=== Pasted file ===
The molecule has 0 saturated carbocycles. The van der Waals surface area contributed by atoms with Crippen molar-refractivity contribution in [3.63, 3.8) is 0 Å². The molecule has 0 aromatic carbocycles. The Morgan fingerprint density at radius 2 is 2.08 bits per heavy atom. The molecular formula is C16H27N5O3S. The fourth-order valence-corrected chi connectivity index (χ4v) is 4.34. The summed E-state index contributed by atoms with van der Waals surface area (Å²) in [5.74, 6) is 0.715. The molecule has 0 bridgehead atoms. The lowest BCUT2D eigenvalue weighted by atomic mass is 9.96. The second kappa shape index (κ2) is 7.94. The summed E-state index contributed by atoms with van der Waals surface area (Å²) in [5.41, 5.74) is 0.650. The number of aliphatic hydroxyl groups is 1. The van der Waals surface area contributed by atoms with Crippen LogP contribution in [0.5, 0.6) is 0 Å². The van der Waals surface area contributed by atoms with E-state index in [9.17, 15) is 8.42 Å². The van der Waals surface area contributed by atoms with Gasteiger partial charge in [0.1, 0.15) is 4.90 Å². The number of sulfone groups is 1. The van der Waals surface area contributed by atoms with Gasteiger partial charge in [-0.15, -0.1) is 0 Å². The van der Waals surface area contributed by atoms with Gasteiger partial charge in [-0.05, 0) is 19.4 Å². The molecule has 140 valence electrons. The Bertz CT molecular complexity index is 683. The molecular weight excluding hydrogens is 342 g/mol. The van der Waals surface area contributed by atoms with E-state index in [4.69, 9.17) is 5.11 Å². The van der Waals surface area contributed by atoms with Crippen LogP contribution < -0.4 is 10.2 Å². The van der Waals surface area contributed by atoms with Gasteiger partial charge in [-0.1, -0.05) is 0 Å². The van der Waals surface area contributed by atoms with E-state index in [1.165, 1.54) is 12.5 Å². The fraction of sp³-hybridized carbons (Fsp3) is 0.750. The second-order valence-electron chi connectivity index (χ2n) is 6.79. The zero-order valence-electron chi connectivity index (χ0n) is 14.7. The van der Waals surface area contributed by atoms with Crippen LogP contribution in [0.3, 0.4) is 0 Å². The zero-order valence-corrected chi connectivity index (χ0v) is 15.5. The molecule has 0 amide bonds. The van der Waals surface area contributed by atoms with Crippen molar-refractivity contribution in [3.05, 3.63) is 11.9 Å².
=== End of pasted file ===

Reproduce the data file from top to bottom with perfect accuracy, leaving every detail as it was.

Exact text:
The molecule has 0 saturated carbocycles. The van der Waals surface area contributed by atoms with Crippen molar-refractivity contribution in [3.63, 3.8) is 0 Å². The molecule has 0 aromatic carbocycles. The Morgan fingerprint density at radius 2 is 2.08 bits per heavy atom. The molecular formula is C16H27N5O3S. The fourth-order valence-corrected chi connectivity index (χ4v) is 4.34. The summed E-state index contributed by atoms with van der Waals surface area (Å²) in [5.74, 6) is 0.715. The molecule has 0 bridgehead atoms. The lowest BCUT2D eigenvalue weighted by atomic mass is 9.96. The second kappa shape index (κ2) is 7.94. The summed E-state index contributed by atoms with van der Waals surface area (Å²) in [5.41, 5.74) is 0.650. The number of aliphatic hydroxyl groups is 1. The van der Waals surface area contributed by atoms with Crippen LogP contribution in [0.5, 0.6) is 0 Å². The van der Waals surface area contributed by atoms with E-state index in [9.17, 15) is 8.42 Å². The van der Waals surface area contributed by atoms with Gasteiger partial charge in [0.1, 0.15) is 4.90 Å². The number of sulfone groups is 1. The van der Waals surface area contributed by atoms with Gasteiger partial charge in [-0.15, -0.1) is 0 Å². The van der Waals surface area contributed by atoms with Gasteiger partial charge in [-0.05, 0) is 19.4 Å². The molecule has 140 valence electrons. The Bertz CT molecular complexity index is 683. The molecular weight excluding hydrogens is 342 g/mol. The van der Waals surface area contributed by atoms with E-state index in [4.69, 9.17) is 5.11 Å². The van der Waals surface area contributed by atoms with Crippen LogP contribution < -0.4 is 10.2 Å². The van der Waals surface area contributed by atoms with Gasteiger partial charge in [-0.1, -0.05) is 0 Å². The van der Waals surface area contributed by atoms with E-state index in [1.165, 1.54) is 12.5 Å². The fraction of sp³-hybridized carbons (Fsp3) is 0.750. The second-order valence-electron chi connectivity index (χ2n) is 6.79. The zero-order valence-electron chi connectivity index (χ0n) is 14.7. The van der Waals surface area contributed by atoms with Crippen LogP contribution in [0.3, 0.4) is 0 Å². The zero-order valence-corrected chi connectivity index (χ0v) is 15.5. The molecule has 0 amide bonds. The van der Waals surface area contributed by atoms with Crippen molar-refractivity contribution in [3.05, 3.63) is 11.9 Å².